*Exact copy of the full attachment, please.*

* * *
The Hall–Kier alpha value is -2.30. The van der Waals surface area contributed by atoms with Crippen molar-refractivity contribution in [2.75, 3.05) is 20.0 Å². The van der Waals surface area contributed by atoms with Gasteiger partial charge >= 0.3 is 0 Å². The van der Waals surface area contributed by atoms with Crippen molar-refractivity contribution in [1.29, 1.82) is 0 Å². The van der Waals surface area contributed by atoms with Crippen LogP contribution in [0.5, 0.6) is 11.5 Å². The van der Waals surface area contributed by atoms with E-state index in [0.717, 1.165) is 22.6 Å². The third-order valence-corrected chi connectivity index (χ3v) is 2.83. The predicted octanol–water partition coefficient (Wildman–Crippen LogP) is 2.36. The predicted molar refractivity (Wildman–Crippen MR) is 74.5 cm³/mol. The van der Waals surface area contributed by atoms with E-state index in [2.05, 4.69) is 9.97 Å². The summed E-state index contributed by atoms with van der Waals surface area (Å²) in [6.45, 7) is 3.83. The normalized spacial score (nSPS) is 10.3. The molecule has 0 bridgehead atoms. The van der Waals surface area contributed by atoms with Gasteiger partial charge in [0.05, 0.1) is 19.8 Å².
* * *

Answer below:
The Hall–Kier alpha value is -2.30. The van der Waals surface area contributed by atoms with Crippen molar-refractivity contribution in [2.75, 3.05) is 20.0 Å². The van der Waals surface area contributed by atoms with Gasteiger partial charge >= 0.3 is 0 Å². The van der Waals surface area contributed by atoms with Crippen molar-refractivity contribution in [1.29, 1.82) is 0 Å². The van der Waals surface area contributed by atoms with Crippen LogP contribution in [0.5, 0.6) is 11.5 Å². The van der Waals surface area contributed by atoms with E-state index in [0.717, 1.165) is 22.6 Å². The third-order valence-corrected chi connectivity index (χ3v) is 2.83. The predicted octanol–water partition coefficient (Wildman–Crippen LogP) is 2.36. The predicted molar refractivity (Wildman–Crippen MR) is 74.5 cm³/mol. The van der Waals surface area contributed by atoms with E-state index in [2.05, 4.69) is 9.97 Å². The summed E-state index contributed by atoms with van der Waals surface area (Å²) in [6.45, 7) is 3.83. The normalized spacial score (nSPS) is 10.3. The molecule has 0 bridgehead atoms. The van der Waals surface area contributed by atoms with Gasteiger partial charge in [0.05, 0.1) is 19.8 Å².